28 Nov 2021

Personal Mobility Devices (PMDs)

Representatives of a number of the BUGs attended a round-table on Personal Mobility Devices (PMDs) this week. It was a very interesting afternoon of discussion, hosted by TMR and Transport Minister Mark Bailey MP, with Council’s Transport Chair, Cr Ryan Murphy. Other participants included the Queensland Police, trauma specialists, road safety researchers, disability advocates, pedestrian and senior citizens groups, scooter riders associations, PMD retailers, and share-scheme providers (Beam and Neuron).

This is NOT a summary of the discussion, and does not represent any group’s position, but here are a few points we found interesting:

  • Police receive most complaints about private personal mobility devices, but the offending they observe is roughly equal between private users, and those on the public hire devices.
  • Most offenders intercepted by QPS already have a suspended or disqualified licence (and not a high level of respect for rules), or they have never held a licence and often don’t actually know the rules.
  • The CityLink Cycleway has improved rider behaviour in the Brisbane CBD, with the majority of PMD riders using it in preference to the footpath. PMD users account for 44% to 62% of users on the cycleway.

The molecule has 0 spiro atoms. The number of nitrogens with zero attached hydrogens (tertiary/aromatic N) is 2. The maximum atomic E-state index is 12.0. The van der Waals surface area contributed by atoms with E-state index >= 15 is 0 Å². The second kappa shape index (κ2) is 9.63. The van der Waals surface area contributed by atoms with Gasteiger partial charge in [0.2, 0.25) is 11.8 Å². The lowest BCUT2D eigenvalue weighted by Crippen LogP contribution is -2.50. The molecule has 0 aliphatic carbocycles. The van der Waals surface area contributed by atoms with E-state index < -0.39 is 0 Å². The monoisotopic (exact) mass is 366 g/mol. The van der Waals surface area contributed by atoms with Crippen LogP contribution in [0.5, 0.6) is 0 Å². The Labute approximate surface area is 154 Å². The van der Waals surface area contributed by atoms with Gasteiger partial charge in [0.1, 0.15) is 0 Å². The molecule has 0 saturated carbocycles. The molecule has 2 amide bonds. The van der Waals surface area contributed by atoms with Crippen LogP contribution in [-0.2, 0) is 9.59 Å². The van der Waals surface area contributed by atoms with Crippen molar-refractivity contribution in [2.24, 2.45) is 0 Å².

• Emergency Department data from Brisbane’s 3 major hospitals from Nov 2018 to May 2020 includes 797 cases involving personal mobility devices. The majority of them were men.
  • The most common injuries were fractures of the upper limbs (35%) and dislocation/sprains, followed by open wounds. 9% were head injuries.
  • The most common times for injuries were Thursday to Saturday evening from 6pm – midnight.
  • 62% of these cases involve “fall from device” – i.e. the rider injuring themselves.
  • only 12 cases involved injury to a pedestrian/bystander. (But it’s important to acknowledge the point made by pedestrian/seniors and disability advocates: those injuries can be life-changing; 80% of people recently surveyed said they felt less safe going outside since e-scooters had been introduced, and 40% reported using the footpath less often).
  • Regulations on the size (particularly the length) and weight of what is classified a PMD limits some features that can make these devices safer, such as larger wheels, suspension, and hydraulic brakes.
  • Many people who purchase an e-scooter don’t know how they are allowed to use it. Retailers provide information, and set speed limits on devices they sell – but these can be tampered with after sale. There are few restrictions on importing devices that are illegal to use in Australia.